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Tobacco control policy in France: from war to compromise and collaboration

Author(s): Alain Braillon | Anne Sophie Mereau | Gérard Dubois

Journal: Tobacco Control and Public Health in Eastern Europe
ISSN 2222-2693

Volume: 2;
Issue: 2;
Start page: 59;
Date: 2012;
Original page

Keywords: tobacco | public policy | Framework Convention on Tobacco Control | France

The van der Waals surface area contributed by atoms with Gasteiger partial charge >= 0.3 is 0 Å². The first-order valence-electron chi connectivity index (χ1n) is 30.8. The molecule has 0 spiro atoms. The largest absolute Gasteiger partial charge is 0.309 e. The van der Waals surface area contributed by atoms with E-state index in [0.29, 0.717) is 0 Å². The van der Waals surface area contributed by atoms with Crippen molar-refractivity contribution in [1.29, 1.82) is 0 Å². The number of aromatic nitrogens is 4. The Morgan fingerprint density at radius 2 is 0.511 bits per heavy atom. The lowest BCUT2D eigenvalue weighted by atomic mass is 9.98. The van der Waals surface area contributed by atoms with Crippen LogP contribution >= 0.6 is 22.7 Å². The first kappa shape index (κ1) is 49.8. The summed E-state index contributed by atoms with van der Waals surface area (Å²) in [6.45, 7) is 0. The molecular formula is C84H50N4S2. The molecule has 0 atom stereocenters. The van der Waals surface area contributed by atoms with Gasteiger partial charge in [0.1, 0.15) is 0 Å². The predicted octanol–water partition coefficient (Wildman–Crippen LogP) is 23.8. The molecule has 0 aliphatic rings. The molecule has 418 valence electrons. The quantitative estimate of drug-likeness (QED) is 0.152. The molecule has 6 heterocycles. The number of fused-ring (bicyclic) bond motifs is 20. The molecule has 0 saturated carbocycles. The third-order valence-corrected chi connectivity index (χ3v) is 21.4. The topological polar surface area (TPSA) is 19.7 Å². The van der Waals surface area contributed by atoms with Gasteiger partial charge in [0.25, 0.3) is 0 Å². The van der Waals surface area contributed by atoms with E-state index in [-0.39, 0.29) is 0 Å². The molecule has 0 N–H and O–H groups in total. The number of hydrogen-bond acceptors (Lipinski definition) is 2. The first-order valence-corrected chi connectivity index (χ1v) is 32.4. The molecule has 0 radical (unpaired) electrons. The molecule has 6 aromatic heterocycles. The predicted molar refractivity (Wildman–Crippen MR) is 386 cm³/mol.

BACKGROUND: Absence of an effective tobacco control policy costs lives and tobacco prevention is policy-sensitive. We describe the historical record of tobacco control in France. METHODS: Public policies and main decisions (laws, regulations, health plans) for tobacco control were considered from 1950 to 2010. Data for cigarette sales and relative price of cigarettes were obtained from official databases. Sales are expressed in number of cigarettes. The relative price of cigarettes is the nominal price divided by the Consumer Price Index. RESULTS: The first step Veil Law (1976) blunted the steady increase in cigarette sales observed since World War II. The second period began with the Evin Law (1991). This law banned tobacco advertising and withdrew tobacco from the Consumer Price Index allowing for marked and repeated increases in taxes. Sales decreased over the next 6 years, from 97.1 billion to 83.0 billion in 1997 but then remained steady for 5 years (83.5 billion in 2001). The first Cancer Plan (2003) imposed three tax increases in a year (39% increase in price). Cigarette sales decreased to 54.9 billion in 2004. This period ended in 2004 when a moratorium on tobacco taxes was announced. The policies which have been implemented since President Sarkozy was elected in 2007 were flawed and protected the interests of the tobacco industry: prevalence of smoking is now increasing, mainly among the younger generation. Since 1991, the cigarette market has nearly halved but the decline has been a stop-and-go erratic process. The two 5-year periods (1997-2002 and 2005 -2010) during which consumption leveled off seem to demonstrate that government-driven health policies could have been influenced by commercial interests. CONCLUSION: Tobacco control efforts, especially tobacco tax increases, need to be sustained and shielded from the influence of the tobacco industry.
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